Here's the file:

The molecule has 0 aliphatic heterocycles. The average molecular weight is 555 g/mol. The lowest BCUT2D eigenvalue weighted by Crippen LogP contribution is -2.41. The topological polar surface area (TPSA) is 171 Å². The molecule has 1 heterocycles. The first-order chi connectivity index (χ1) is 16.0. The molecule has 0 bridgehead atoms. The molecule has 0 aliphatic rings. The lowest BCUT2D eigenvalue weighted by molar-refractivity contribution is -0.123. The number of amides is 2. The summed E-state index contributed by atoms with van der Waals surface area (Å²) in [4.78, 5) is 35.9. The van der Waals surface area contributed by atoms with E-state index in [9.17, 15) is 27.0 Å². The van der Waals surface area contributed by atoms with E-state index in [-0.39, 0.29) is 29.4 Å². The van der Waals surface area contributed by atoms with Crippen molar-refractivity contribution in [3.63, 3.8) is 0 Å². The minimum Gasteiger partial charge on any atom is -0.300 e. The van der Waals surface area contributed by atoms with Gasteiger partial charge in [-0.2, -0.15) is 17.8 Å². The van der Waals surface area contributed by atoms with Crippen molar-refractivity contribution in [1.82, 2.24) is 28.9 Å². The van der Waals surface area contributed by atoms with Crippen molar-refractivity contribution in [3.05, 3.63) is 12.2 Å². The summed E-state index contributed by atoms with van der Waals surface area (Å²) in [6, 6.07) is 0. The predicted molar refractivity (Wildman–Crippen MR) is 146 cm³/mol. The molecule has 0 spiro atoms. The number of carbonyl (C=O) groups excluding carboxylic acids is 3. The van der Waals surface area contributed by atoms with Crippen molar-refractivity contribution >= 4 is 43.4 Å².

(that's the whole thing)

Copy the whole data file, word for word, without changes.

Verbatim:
The molecule has 0 aliphatic heterocycles. The average molecular weight is 555 g/mol. The lowest BCUT2D eigenvalue weighted by Crippen LogP contribution is -2.41. The topological polar surface area (TPSA) is 171 Å². The molecule has 1 heterocycles. The first-order chi connectivity index (χ1) is 16.0. The molecule has 0 bridgehead atoms. The molecule has 0 aliphatic rings. The lowest BCUT2D eigenvalue weighted by molar-refractivity contribution is -0.123. The number of amides is 2. The summed E-state index contributed by atoms with van der Waals surface area (Å²) in [4.78, 5) is 35.9. The van der Waals surface area contributed by atoms with E-state index in [9.17, 15) is 27.0 Å². The van der Waals surface area contributed by atoms with E-state index in [-0.39, 0.29) is 29.4 Å². The van der Waals surface area contributed by atoms with Crippen molar-refractivity contribution in [3.63, 3.8) is 0 Å². The minimum Gasteiger partial charge on any atom is -0.300 e. The van der Waals surface area contributed by atoms with Gasteiger partial charge in [-0.2, -0.15) is 17.8 Å². The van der Waals surface area contributed by atoms with Crippen molar-refractivity contribution in [1.82, 2.24) is 28.9 Å². The van der Waals surface area contributed by atoms with Crippen molar-refractivity contribution in [3.05, 3.63) is 12.2 Å². The summed E-state index contributed by atoms with van der Waals surface area (Å²) in [6, 6.07) is 0. The predicted molar refractivity (Wildman–Crippen MR) is 146 cm³/mol. The molecule has 0 spiro atoms. The number of carbonyl (C=O) groups excluding carboxylic acids is 3. The van der Waals surface area contributed by atoms with Crippen molar-refractivity contribution >= 4 is 43.4 Å².